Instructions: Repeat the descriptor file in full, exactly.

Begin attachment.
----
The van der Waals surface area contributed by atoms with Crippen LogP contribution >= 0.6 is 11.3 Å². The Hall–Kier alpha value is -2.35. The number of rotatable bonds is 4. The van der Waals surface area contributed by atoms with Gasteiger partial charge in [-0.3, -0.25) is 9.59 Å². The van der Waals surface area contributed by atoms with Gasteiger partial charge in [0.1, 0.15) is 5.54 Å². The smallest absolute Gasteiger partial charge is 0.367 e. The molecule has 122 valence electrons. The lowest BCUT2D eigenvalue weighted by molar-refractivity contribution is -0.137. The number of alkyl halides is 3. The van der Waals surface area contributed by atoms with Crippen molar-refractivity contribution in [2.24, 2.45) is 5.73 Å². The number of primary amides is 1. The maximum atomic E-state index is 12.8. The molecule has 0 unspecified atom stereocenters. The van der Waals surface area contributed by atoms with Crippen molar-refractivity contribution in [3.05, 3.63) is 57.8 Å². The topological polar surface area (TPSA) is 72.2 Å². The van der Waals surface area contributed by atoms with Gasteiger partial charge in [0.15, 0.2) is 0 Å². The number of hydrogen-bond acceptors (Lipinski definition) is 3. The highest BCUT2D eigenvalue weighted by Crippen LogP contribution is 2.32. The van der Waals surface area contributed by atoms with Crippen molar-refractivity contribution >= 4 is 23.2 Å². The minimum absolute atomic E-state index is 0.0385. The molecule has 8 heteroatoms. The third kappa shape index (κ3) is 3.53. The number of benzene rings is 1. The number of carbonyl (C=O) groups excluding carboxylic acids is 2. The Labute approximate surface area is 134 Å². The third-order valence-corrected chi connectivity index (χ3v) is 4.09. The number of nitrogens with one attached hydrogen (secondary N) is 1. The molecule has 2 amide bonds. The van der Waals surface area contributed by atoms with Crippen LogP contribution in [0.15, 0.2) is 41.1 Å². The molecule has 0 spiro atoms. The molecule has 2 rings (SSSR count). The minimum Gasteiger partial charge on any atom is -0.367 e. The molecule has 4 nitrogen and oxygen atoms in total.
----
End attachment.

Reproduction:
The van der Waals surface area contributed by atoms with Crippen LogP contribution >= 0.6 is 11.3 Å². The Hall–Kier alpha value is -2.35. The number of rotatable bonds is 4. The van der Waals surface area contributed by atoms with Gasteiger partial charge in [-0.3, -0.25) is 9.59 Å². The van der Waals surface area contributed by atoms with Gasteiger partial charge in [0.1, 0.15) is 5.54 Å². The smallest absolute Gasteiger partial charge is 0.367 e. The molecule has 122 valence electrons. The lowest BCUT2D eigenvalue weighted by molar-refractivity contribution is -0.137. The number of alkyl halides is 3. The van der Waals surface area contributed by atoms with Crippen molar-refractivity contribution in [2.24, 2.45) is 5.73 Å². The number of primary amides is 1. The maximum atomic E-state index is 12.8. The molecule has 0 unspecified atom stereocenters. The van der Waals surface area contributed by atoms with Crippen molar-refractivity contribution in [3.05, 3.63) is 57.8 Å². The topological polar surface area (TPSA) is 72.2 Å². The van der Waals surface area contributed by atoms with Gasteiger partial charge in [0.15, 0.2) is 0 Å². The number of hydrogen-bond acceptors (Lipinski definition) is 3. The highest BCUT2D eigenvalue weighted by Crippen LogP contribution is 2.32. The van der Waals surface area contributed by atoms with Crippen molar-refractivity contribution >= 4 is 23.2 Å². The minimum absolute atomic E-state index is 0.0385. The molecule has 8 heteroatoms. The third kappa shape index (κ3) is 3.53. The number of benzene rings is 1. The number of carbonyl (C=O) groups excluding carboxylic acids is 2. The Labute approximate surface area is 134 Å². The third-order valence-corrected chi connectivity index (χ3v) is 4.09. The number of nitrogens with one attached hydrogen (secondary N) is 1. The molecule has 2 amide bonds. The van der Waals surface area contributed by atoms with Crippen LogP contribution in [0.15, 0.2) is 41.1 Å². The molecule has 0 spiro atoms. The molecule has 2 rings (SSSR count). The minimum Gasteiger partial charge on any atom is -0.367 e. The molecule has 4 nitrogen and oxygen atoms in total.